Saturday, November 28, 2009

Infrastructure and population boom questioned

Infrastructure and population boom questioned

Posted: Nov 26, 2009 4:58 PM PST

by Michele Catahay

It's clear the increase in population due to the military buildup will cause issues with power, water and wastewater systems. While it has only been several days since the release of the Draft Environmental Impact Statement, officials continue to question costs and whether the hefty population loads could be accommodated.

Consolidated Commission on Utilities Chairperson Simon Sanchez says he's been able to read halfway through portions of the DEIS. His personal reaction is that he's quite alarmed by the population figures, as the Department of Defense has projected an increase of an additional 80,000 people.

"In the last 90 days, our conversations with DoD have been focused on much smaller power loads and wastewater loads that reflect much smaller population figures. I think that's the first battlefield for us, to make sure we understand the projections because we're being told much lower loads, which means less power upgrades, less transmission and distribution upgrades, less water and wastewater upgrades that might be needed," said Sanchez.

He says upgrades should be paid for by DoD. In the EIS, the feds outlined a list of proposed long-term alternatives for power. Such include:

1. New power plant at Cabras/Piti location
2. New power plant at Potts Junction
3. Power supplied by the Guam Power Authority

The chairman continued, "It looks like we might be able to get three to five of our existing generators upgraded and paid for by DoD. And that's a benefit to us existing ratepayers because that's an upgrade we would normally have to pay for but we think the buildup can pay for and that would provide more reliable service and more stable power generation for the community."

Sanchez says it's important that transmission and distribution systems are upgraded from Cabras up until Finegayan, to other parts in Barrigada and Mangilao. The same goes for water and wastewater. "On the wastewater side," he explained, "we believe the final decision would be to become a GWA customer. Andersen Air Force Base is a customer, the Marines will also be a customer. They would use our northern wastewater treatment plant. And our contention is that they need to pay for the upgrades necessary to carry the bigger load."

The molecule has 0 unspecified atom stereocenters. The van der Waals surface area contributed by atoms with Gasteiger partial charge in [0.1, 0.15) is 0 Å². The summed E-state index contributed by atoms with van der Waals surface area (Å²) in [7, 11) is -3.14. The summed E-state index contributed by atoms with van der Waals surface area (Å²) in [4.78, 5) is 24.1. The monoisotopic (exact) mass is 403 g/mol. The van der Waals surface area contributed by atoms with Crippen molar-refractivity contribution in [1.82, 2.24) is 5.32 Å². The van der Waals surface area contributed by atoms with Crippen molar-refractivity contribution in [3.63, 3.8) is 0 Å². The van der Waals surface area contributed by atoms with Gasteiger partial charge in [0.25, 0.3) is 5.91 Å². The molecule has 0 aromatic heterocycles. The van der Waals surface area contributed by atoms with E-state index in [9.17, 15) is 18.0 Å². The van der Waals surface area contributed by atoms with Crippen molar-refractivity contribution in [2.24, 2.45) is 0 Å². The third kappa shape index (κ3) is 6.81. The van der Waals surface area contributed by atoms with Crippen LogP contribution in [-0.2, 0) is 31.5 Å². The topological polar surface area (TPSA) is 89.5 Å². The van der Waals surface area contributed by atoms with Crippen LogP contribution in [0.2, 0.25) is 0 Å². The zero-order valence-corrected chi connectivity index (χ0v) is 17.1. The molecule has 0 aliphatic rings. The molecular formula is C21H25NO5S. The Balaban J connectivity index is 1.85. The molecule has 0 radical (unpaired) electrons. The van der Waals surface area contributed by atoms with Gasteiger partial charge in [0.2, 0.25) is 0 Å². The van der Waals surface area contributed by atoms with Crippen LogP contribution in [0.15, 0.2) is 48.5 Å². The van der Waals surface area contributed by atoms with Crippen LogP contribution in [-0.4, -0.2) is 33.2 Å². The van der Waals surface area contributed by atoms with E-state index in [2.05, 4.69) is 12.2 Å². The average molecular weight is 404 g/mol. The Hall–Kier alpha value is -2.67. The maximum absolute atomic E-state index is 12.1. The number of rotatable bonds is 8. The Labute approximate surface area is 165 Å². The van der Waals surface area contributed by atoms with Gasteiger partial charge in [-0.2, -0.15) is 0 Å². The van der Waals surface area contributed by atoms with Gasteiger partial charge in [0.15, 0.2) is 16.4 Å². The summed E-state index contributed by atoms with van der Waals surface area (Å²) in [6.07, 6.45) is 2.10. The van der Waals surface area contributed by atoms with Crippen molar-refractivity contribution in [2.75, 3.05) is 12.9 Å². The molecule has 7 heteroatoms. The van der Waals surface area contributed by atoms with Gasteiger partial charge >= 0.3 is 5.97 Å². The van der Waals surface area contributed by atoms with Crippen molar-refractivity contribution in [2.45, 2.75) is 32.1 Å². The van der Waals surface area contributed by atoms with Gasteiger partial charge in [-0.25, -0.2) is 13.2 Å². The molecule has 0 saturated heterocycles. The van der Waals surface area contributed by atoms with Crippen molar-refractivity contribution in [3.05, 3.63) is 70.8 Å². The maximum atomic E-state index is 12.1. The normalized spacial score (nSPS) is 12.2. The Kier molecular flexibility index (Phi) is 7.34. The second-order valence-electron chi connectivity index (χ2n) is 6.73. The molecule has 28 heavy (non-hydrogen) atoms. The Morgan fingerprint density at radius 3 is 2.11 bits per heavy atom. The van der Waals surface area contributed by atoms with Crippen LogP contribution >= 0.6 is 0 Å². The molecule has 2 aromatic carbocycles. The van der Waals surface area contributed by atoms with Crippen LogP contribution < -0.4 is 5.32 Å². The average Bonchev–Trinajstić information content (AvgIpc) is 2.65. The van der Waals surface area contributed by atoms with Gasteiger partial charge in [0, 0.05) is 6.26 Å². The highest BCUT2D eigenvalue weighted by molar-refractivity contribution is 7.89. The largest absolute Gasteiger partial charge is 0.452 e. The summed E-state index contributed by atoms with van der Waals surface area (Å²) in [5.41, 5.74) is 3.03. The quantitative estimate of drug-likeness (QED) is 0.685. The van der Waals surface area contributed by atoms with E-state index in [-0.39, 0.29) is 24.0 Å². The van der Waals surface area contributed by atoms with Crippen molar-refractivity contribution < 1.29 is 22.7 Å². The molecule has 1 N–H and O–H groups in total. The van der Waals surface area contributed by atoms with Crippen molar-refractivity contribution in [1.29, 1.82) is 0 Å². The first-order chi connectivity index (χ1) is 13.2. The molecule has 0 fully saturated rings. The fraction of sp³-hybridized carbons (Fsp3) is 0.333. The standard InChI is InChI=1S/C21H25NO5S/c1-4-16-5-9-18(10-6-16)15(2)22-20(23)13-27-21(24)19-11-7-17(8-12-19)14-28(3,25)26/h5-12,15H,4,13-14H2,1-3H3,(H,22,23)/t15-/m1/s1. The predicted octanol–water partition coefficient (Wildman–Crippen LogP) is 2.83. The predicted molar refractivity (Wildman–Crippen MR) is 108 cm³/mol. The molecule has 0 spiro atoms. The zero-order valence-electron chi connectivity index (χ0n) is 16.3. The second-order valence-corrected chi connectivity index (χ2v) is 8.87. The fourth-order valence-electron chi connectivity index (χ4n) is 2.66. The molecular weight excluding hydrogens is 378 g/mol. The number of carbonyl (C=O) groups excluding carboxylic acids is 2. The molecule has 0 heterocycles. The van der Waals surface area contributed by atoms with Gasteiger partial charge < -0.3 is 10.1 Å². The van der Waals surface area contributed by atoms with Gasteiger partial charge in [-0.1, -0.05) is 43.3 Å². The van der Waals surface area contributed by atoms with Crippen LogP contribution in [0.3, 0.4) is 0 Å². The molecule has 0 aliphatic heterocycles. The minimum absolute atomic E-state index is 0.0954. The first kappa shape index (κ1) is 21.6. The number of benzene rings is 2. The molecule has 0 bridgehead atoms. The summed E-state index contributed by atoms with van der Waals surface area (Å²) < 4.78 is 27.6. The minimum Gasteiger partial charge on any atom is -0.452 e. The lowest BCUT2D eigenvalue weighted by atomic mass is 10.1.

For wastewater, the long-term alternative would be to add a new DoD only standalone primary/secondary treatment facility on DoD land at Finegayan. While for water, alternatives include the development of Lost River, desalination of brackish water, the dredging of sediment from the Navy reservoir to the increase storage capacity.

"The EIS talks about 33 wells. So clearly, they're looking at more population than more recent conversations we've had. We still think it's going to be closer to 22 wells instead of 33 wells for the buildup. We also have civilian needs for wells. Something like 15 wells," he said.

In the meantime, Sanchez says he will be meeting with officials from GPA and GWA in hopes to collectively file questions in light of conversations on the Draft EIS.

No comments: